• The Red Shoes. Elise May and Benjamin Chapman. Photo: Chris Herzfeld, Camlight Productions.
    The Red Shoes. Elise May and Benjamin Chapman. Photo: Chris Herzfeld, Camlight Productions.
  • Jack Ziesing.  Photo: Chris Herzfeld, Camlight Productions.
    Jack Ziesing. Photo: Chris Herzfeld, Camlight Productions.

Expressions Dance Company: The Red Shoes -
Playhouse, QPAC, 18 July -

Hans Christian Andersen’s The Red Shoes is a morality tale of temptation and redemption, while the iconic 1948 film of the same name uses his fairy tale as a metaphor for obsession over art as vocation and as the purpose of life itself. This obsession is also the focus of Natalie Weir’s production of The Red Shoes for Expressions Dance Company (EDC), thematically drawing much from the film, (including its ‘play within a play’ construct), where the lead character Victoria cannot choose between her love of dance and her love for her partner.

As Victoria, Elise May had the maturity to give a depth to her portrayal of the tortured dancer, as well as the requisitely beautiful feet and legs to show off those red shoes in sometimes fast, intricate footwork. Jack Ziesing gave a sensitive portrayal as her Lover and was plasticine pliant; his first love duet with May a sinuous melange of controlled, entwining lifts.

Visually the work is compelling. Bruce McKinven’s set design, enhanced by the lighting of Matt Scott, cleverly evokes the backstage/front of stage, theatre within a theatre dichotomy; the central set piece, an angled ‘bed’ of mirrors surrounded by heavy red curtains, fragmenting to either side of the open stage. Sue Healey’s vivid filmic projections also add complexity, particularly the close up images of May’s face juxtaposed against her actual reflected image in the mirrored set.

As with all EDC’s main stage collaborations, live music enriches the performance. Here the Southern Cross Soloists, mainly positioned up stage centre behind a row of ‘footlights’ as if in the ‘pit’, played the score, which comprises fragments from 11 different classical works chosen, according to Weir’s brief, for their haunting beauty. It provides a sublime accompaniment to the movement, although a section of Arvo Part’s Spiegel im Spiegel, heard now in so many other dance contexts, is, for me, a little too cloyingly familiar.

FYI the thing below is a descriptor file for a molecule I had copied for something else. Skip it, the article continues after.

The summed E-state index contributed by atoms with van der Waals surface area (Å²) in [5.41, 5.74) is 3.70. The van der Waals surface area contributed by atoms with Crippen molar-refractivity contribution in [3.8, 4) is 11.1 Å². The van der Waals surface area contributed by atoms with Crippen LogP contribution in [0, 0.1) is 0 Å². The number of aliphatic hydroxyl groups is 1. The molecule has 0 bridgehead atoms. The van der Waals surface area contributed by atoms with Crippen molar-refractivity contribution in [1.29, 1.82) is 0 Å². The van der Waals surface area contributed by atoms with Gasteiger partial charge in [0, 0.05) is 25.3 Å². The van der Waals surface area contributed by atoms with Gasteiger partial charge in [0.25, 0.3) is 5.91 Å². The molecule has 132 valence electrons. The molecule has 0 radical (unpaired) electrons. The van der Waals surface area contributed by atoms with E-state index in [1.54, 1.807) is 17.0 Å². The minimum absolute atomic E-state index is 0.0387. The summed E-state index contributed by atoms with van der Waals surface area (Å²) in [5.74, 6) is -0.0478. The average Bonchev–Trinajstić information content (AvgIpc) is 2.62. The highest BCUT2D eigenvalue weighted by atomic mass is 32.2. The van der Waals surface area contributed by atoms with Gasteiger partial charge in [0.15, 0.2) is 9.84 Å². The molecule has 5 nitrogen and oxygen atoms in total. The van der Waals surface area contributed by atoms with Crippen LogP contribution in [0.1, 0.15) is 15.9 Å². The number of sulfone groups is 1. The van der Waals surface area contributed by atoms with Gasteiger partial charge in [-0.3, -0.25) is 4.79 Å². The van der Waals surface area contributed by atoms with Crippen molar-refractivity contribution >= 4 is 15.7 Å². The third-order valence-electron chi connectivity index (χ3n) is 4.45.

While the composition of the work is essentially a series of solos and duets, all showing Weir’s consummate skill in manipulating bodies – creating beautiful form and fluid movement – much of it seems very much on the same ‘note’, almost for its sake. Characters become then rather one dimensional, showing little of the emotional nuance one usually expects of Weir. Each solo or duet is also seemingly disconnected from what came before or after. Therefore the narrative, as well as individual characterisations, sometimes lacks clarity of dramatic development.

Nevertheless new EDC member Rebecca Hall gave a technically precise performance as the young Victoria, along with guest artist Natalie Allen as Victoria’s mirror image (allowing dramatic license for different hair colouring) and Queensland University of Technology (QUT) student Cloudia Elder, who showed much promise as a lively Spirit of the Red Shoes. Likewise, Daryl Brandwood made an authoritative Director, a ‘puppet master’ in duets with the two Victorias, however his unbending, almost robotic solo similarly revealed little other dramatic insight.

Other elements, like the use of nine QUT students, as Auditionees and Possessed Red Shoes, while performed with technical acumen, were an unnecessary distraction and added little. (A partnership with QUT Creative Industries encourages student engagement in EDC performances, but when students outnumber professional dancers on stage one notices the imbalance.) Stiffly abstracted references to the ballet technique (perhaps in a nod to the film), such as courus en pointe, are also a discordant note.
There is much to like in The Red Shoes, a story about obsession that resonates with all dancers, but a more dispassionate reappraisal would help bring clarity to its dramatic construct, thereby fully revealing the motivating passion in the work that also obviously helped fuel its conception.


comments powered by Disqus